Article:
One of your ethical duties with respect to an Internet scam is to not fall for it, the Association of the Bar of the City of New York Committee on Professional Ethics has said in a new opinion.
Competent? Don’t fall for Nigerian check scam
The Committee considered the ethics rules that apply to a lawyer who suspects or discovers that the lawyer is the target of an Internet-based scam. Rule 1.1 of the New York Rules of Professional Conduct requires a lawyer to provide competent legal representation to a client.
The Committee said that competence ‘includes a duty to exercise reasonable diligence in identifying and avoiding common Internet-based scams, particularly where those scams can harm other existing clients.”
As one basis for its conclusion, the Committee cited a 2013 disciplinary case, in which the Iowa Supreme Court suspended a lawyer for one year for violating the duty of competence when he failed to conduct even a cursory Internet search, which would have revealed the existence of the Nigerian check scam that the lawyer fell for. The scam resulted in a $200,000 loss to other clients of the lawyer.
Look out for red flags
You may think that you’d never fall for an Internet scam, but as the opinion points out, since 2009 e-mail scams have swindled lawyers out of an estimated $70 million, and the cons are often highly sophisticated, “involving parties that appear to be representing legitimate international corporations and using high-quality counterfeit checks that can take a bank weeks to discover.” Some of the red flags identified in the opinion:
- you receive an e-mail from abroad requesting legal assistance, but the sender does not provide any referral source;
- the e-mail sender suggests that you accept a contingency fee, even though that might not be customary or appropriate for the type of engagement;
- the e-mail sender is quick to sign a retainer agreement, and assures you that the matter will resolve quickly;
- the counter-party responds quickly, settling the dispute or closing the deal with little or no negotiation;
- the e-mail sender insists that his or her funds be wired to a foreign bank account as soon as the check has “cleared,” claiming that an emergency requires immediate release of the funds;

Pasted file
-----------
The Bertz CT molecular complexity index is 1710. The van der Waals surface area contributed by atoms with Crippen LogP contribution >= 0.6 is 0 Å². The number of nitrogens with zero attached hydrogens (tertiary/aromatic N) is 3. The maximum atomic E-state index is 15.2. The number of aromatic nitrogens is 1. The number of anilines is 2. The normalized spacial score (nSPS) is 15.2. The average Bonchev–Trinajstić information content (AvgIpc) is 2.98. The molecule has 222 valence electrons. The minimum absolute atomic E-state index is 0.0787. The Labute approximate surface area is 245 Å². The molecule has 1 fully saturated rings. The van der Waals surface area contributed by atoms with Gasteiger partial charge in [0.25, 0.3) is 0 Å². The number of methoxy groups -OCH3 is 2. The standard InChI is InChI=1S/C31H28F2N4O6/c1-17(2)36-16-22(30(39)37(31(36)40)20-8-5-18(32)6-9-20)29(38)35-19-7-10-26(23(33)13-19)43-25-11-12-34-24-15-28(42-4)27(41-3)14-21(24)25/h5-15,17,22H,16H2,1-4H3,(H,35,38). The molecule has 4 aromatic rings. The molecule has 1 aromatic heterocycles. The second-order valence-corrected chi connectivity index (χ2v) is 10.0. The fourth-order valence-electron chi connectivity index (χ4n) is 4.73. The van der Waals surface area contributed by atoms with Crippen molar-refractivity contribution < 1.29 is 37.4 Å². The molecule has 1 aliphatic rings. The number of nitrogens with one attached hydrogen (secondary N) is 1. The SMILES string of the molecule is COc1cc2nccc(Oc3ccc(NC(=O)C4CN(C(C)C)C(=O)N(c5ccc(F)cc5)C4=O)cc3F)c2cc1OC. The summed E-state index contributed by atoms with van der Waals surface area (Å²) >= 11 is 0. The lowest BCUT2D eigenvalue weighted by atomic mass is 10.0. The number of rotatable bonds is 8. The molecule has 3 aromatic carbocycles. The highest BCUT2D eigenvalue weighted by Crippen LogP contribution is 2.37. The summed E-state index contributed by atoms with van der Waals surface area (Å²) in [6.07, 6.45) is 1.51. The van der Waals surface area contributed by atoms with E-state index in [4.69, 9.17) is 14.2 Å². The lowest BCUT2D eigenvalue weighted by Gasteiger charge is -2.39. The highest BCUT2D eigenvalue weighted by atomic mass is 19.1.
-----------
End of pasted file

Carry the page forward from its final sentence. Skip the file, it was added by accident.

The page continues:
- the supposed closing payment or settlement check comes quickly, often from a bank outside your jurisdiction.
And if these red flags seem obvious to you, the scammers are also getting more sophisticated. Some have established websites for phony companies with “staff” answering phone calls for the “principals.” Some use the identity of actual companies, so when an email inquiry is vetted it appears to be from a viable client
Ethical duties while investigating, and if scammed
When you receive an e-mail with red flags or that is in any way suspicious, just delete it; you do not have an ethical obligation to respond to an unsolicited e-mail inquiry from a prospective client, the Committee opined.
Deciding to investigate the validity of a potential new matter, however, binds you to duties that you owe to any legitimate prospective client — particularly the duty of confidentiality. (See Model Rule 1.18.) But that duty only extends to those genuinely seeking legal services. If you conclude that the prospective client is attempting to defraud you, you may report the scheme to affected banks and law enforcement authorities without violating any duty of confidentiality, said the Committee.
If you fall victim to a scheme that results in loss to other clients, the duty of promptly informing clients of material developments requires immediate notification to those clients. (See Model Rule 1.4(a).)
Be careful out there
As the Committee’s opinion points out, banks have sued lawyers for lost funds caused by counterfeit checks, and some insurers have refused to indemnify scammed lawyers. To avoid being scammed, don’t be tempted into short-cutting your usual intake procedures — and if an engagement looks too good to be true, it most likely is. (FYI, here is a link to the FBI’s site listing common Internet frauds.)